5.Your understandable stance to keep 2 Tone and the Specials as things of the past has often been misconstrued as your disregard towards them. I was personally gratified to hear you tell me that wasn’t the case, and that all you have created did indeed give you a great sense of pride. Is this why your remain so protective of the 2 Tone and Specials banners?

I’ve never had any stance to keep 2 Tone or The Specials as things of the past. The Fun Boy Three took that stance when they left the band. If I’d had my way The Specials might still be making music today, who knows. I’m very proud of the music we made and I still want as many people as possible to hear the proper Specials’ records. Anyone who really valued the band would be bound to have a little bit of disregard towards the people who demolished it wouldn’t they? Terry Hall now says they didn’t really have a reason for leaving. A couple of them went on to rubbish The Specials or me in interviews, then a couple claimed to have formed The Specials (when everyone knows it was me), then a couple claimed to still be The Specials even though they’d left years earlier. As I understood it they stopped being The Specials when they announced they’d left the band. For them to use the name like they did wasn’t fair on the public. They didn’t even phone me to see if I might be interested. It was hard to see the thing I’d worked towards for years being pulled back down almost to the level of a pub band. I think it’s them that disregarded The Specials, I never did.

6.The talk of a Specials reunion featured heavily in our local press last year, just how frustrating is it to be at the centre of such huge speculation?

If many people had actually heard those later records made under The Specials’ name they’d be able to work out how much I contributed to the real Specials, and what a massive effort it would take, from everyone, to get it back to anything which could really be taken seriously again. There’s a web site which was set up at the time they were doing the rounds as the Specials and I think the guy who set it up was given a bit of a false impression. I don’t know if there’s really been that much speculation, it’s hard to say how many of the public are really losing sleep over it. I wish, as much as anyone, that we were all young and The Specials were still together, just like the good old days at the start; but the practical reality is it’s quite late in the day. People have got new careers, some have moved on musically, some have hardly played for years, there are health problems, some voices may be damaged, some people’s memory never was that good, and we don’t even live on the same continent. A lot of fans who loved the Specials don’t want to see us reform. If anyone outside the band tries to push us back together, they might be well meaning, but I think it just makes it even more unlikely for anything at all to happen. Too many old bands take advantage of the public’s good will by doing second rate "take the money and run" type gigs. The public, and any band members, would need to know that whoever was working together was doing it because they really wanted to, for genuine musical reasons, not just because someone was offering money or whatever. Otherwise I don’t think it would be the real Specials. I put my name to the joint statement that there are no plans to reform in the foreseeable future, just like every other member from the original band did.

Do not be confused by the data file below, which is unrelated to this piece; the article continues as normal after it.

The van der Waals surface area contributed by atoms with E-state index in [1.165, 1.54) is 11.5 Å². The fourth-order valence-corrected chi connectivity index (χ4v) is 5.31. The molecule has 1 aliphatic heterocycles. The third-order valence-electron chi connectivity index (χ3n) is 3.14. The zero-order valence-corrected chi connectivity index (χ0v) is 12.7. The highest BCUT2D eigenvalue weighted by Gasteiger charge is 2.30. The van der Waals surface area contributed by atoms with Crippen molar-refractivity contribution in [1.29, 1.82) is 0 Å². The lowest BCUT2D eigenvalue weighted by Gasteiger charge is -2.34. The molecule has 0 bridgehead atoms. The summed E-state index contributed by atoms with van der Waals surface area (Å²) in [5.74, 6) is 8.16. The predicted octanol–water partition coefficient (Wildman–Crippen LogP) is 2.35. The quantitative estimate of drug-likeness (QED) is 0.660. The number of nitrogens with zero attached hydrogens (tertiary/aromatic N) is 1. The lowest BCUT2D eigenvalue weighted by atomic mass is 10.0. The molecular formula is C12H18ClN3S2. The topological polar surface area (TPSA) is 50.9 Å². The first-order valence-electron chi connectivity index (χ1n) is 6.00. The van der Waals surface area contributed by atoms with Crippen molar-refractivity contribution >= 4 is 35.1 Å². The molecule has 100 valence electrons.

7.Lastly, talk is that 2 Tone should quite rightly be commemorated in someway in Coventry, I suggest a street named " 2 Tone Way". What would you like to see (if anything).

Renaming one of the multi storey car parks "Ghost Town Park" would do me, but seriously, if it’s true anyone really wanted to do anything like your suggestion, it would be brilliant, it’s not really for me to say though. Maybe because 2 Tone was against racism I should also really say I hope there’s something in the city to commemorate people who’ve been killed in racist attacks, like Satnam Singh Gil who was twenty when he got killed in 1981. Doctor Amal Dharri got stabbed in the chip shop off Albany Rd. in the same year, it was supposedly for a fifty pence bet . I think they deserve to be remembered more than we do really.

I would like to thank Jerry for agreeing to do this interview for Pete Chamber’s Backbeat and for the people of Coventry...good on ya Jerry! Pete Chambers.